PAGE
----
Add pictures here
<% if( /^image/.test(type) ){ %>
<% } %>
<%-name%>
Add image file
Upload

Evidently there is some serious buildup at the tube inlet. Loosening it with a thin wire will push it out of the way a little, but it may float right back. Do you have a wet/dry vac? If so, try to suck out the crud since it is only a new inches. Alternatively, put a thinner tube inside and it may drain into the bucket. Plastic tubing would work for that. You may be able to push it past the clog.
If you can get that wet vac into the pan, it may clear it all out.
Add pictures here
<% if( /^image/.test(type) ){ %>
<% } %>
<%-name%>
Add image file
Upload
Sol Rosenberg wrote:

If you have a plugged line, I recommend using an air compressor to blow out the line, followed with a Clorox flush. I did this every year with the two we had in NC, and it worked great. You can access either end of the line- whichever is easier.
Nonnymus
Add pictures here
<% if( /^image/.test(type) ){ %>
<% } %>
<%-name%>
Add image file
Upload
Nonnymus wrote:

While that's true, if given a choice, choose to blow away from the coil. Otherwise, you can have a mess to clean up.
--
The e-mail address in our reply-to line is reversed in an attempt to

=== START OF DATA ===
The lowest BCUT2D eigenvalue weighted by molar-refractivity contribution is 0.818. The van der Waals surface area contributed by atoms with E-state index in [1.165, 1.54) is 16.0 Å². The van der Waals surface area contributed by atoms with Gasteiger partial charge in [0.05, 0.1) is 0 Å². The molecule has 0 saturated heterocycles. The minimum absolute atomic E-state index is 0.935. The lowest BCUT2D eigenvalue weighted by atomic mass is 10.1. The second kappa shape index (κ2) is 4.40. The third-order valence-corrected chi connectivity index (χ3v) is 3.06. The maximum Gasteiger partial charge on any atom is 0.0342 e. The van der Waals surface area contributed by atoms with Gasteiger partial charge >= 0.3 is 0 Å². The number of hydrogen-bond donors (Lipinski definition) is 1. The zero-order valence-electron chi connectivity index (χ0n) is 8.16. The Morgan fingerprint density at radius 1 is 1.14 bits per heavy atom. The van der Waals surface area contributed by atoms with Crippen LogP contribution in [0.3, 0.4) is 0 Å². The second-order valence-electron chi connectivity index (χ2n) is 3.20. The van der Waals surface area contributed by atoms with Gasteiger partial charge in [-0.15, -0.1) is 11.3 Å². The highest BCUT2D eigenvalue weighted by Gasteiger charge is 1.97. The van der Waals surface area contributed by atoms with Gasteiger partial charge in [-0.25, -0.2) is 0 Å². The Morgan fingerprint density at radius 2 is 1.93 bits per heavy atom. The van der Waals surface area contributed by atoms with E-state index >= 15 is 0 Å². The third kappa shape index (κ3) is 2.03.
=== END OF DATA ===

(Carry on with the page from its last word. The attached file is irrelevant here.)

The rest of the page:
minimize spam. Our true address is of the form snipped-for-privacy@prodigy.net.
  Click to see the full signature.
Add pictures here
<% if( /^image/.test(type) ){ %>
<% } %>
<%-name%>
Add image file
Upload
CJT wrote:

Thanks for pointing this out. You are right. In my own case, the pans are in the upstairs attic, where the drains are right outside the garage door. My choice is simple. <Grin>
Nonnymus
Add pictures here
<% if( /^image/.test(type) ){ %>
<% } %>
<%-name%>
Add image file
Upload
Sol Rosenberg wrote:

If you're talking about the overflow catcher....
My pan went shot a couple of years ago. Evidently these things are made ad hoc by the A/C installers.
Got a washing machine base from HD. This is a big (~3'x3') heavy, plastic pan designed to fit beneath a washing machine. It has pop-out holes so overflow from the washer can be piped to a drain.
Anway, I replaced the tin pan for the A/C with this thing, using strapping material to get it to hang properly, hooked up some pipes, and never looked back.
Add pictures here
<% if( /^image/.test(type) ){ %>
<% } %>
<%-name%>
Add image file
Upload

You better look back. The pan may last 100 years. The problem is usually caused by the drain plugging. There is no force to wash down the crud that sometimes gets in them and the pan fills and overflows. Be sure it is clean and water flows freely.
Add pictures here
<% if( /^image/.test(type) ){ %>
<% } %>
<%-name%>
Add image file
Upload

HomeOwnersHub.com is a website for homeowners and building and maintenance pros. It is not affiliated with any of the manufacturers or service providers discussed here. All logos and trade names are the property of their respective owners.